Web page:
The Naxalite or Maoist movement in India was, till a few years ago, limited to three-four states like Andhra Pradesh, Bihar and Jharkhand, though it had a limited presence in some neighbouring states also. The Naxalites were then operating under different leadership in different states, without much coordination in the planning and execution of their attacks. However, with the merger of People’s War Group (PWG) and the Marxist Communist Centre of India (MCCI) in September 2004, nearly 90 per cent of Maoist activities have come under a united leadership. The ideological garb these terrorists wear — that their fight is for the rights of the exploited and weaker sections of society — has given the movement a philosophical justification for their war against the State. In the last few years, the movement has gained followers in several more states like Maharashtra, Madhya Pradesh, Chhattisgarh, Orissa, Uttar Pradesh and West Bengal. And today, 157 districts in the country are affected by varying degrees of Naxalite terror. Some of their operations have exposed the utter weakness of the governments in the states concerned to cope with this challenge. In November 2005, an armed Maoist group of about 1,000 attacked the jail at Jehanabad in Bihar and took away several weapons and 390 terrorists lodged there. The recent incidents in Chhattisgarh and Orissa, where several police personnel were massacred by Maoists, illustrated the audacity with which they can strike anytime and anywhere they want to.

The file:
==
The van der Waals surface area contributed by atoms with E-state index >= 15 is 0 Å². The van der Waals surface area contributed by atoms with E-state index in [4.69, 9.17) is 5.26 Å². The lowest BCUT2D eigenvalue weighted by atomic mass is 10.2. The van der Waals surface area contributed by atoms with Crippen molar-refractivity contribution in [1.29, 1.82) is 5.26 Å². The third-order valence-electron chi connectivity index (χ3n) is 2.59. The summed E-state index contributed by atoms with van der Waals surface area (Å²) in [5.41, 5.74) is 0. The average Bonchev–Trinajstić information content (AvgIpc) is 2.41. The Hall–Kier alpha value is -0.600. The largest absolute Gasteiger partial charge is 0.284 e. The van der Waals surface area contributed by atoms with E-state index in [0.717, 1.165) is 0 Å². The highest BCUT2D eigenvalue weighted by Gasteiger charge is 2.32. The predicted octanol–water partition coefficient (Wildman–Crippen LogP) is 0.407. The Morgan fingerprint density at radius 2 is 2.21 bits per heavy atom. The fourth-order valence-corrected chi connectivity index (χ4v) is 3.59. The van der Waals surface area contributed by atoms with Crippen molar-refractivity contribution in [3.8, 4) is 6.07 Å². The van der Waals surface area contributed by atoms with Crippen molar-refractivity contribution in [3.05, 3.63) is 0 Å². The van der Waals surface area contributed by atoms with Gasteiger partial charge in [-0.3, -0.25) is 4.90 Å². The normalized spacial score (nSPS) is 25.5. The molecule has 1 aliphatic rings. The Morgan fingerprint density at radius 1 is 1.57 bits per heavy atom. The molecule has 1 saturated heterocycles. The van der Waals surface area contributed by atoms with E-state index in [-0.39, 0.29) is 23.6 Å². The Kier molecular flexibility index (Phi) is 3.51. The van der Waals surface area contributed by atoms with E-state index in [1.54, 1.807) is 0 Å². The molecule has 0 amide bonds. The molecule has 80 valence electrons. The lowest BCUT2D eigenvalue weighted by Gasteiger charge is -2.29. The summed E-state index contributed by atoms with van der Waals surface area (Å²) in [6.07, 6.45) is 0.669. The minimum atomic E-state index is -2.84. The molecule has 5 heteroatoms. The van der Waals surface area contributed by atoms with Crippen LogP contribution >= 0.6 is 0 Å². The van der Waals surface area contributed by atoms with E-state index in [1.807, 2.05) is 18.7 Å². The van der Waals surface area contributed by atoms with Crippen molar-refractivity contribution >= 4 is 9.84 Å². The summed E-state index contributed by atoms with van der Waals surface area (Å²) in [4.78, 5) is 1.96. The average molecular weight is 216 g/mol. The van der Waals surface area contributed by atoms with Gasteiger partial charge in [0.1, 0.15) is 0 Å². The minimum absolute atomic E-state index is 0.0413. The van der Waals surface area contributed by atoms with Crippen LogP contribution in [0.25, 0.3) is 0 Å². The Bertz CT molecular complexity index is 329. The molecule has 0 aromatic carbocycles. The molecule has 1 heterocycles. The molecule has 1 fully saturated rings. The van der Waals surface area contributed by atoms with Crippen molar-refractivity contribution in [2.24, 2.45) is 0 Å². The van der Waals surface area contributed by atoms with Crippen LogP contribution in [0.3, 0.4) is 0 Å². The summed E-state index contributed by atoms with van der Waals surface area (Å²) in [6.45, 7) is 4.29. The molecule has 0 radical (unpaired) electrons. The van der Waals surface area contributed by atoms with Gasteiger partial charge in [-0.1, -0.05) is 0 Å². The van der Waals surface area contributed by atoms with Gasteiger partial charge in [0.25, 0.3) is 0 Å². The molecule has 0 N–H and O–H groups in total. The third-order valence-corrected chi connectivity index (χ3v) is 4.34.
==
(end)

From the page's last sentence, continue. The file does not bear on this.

In several areas of the north-eastern region, insurgency is inspired by racial antagonisms, but it is also thriving on the easy money being acquired through extortion, kidnapping for ransom and protection fees. It is no secret that some senior government employees, including police and revenue officers in these areas, have been "buying peace" by meeting demands for money without resistance. The rule of the gun rather than the rule of law prevails in these troubled areas. Insurrection in these economically-backward areas has brought development to a standstill. Cynics say that the only industry that is thriving there is the extortion industry as it needs no capital investment and involves no risks!

The third group of terrorists, namely jihadi terrorists, seem to have gained so much striking power in recent years that they are now emboldened enough to explode serial bombs in crowded places of their choice, killing several innocent people and spreading insecurity among citizens. Starting with the serial blasts in Mumbai in 2003, the jihadis have now extended their programme of death and destruction to several cities such as Jaipur, Bengaluru, Hyderabad and Ahmedabad.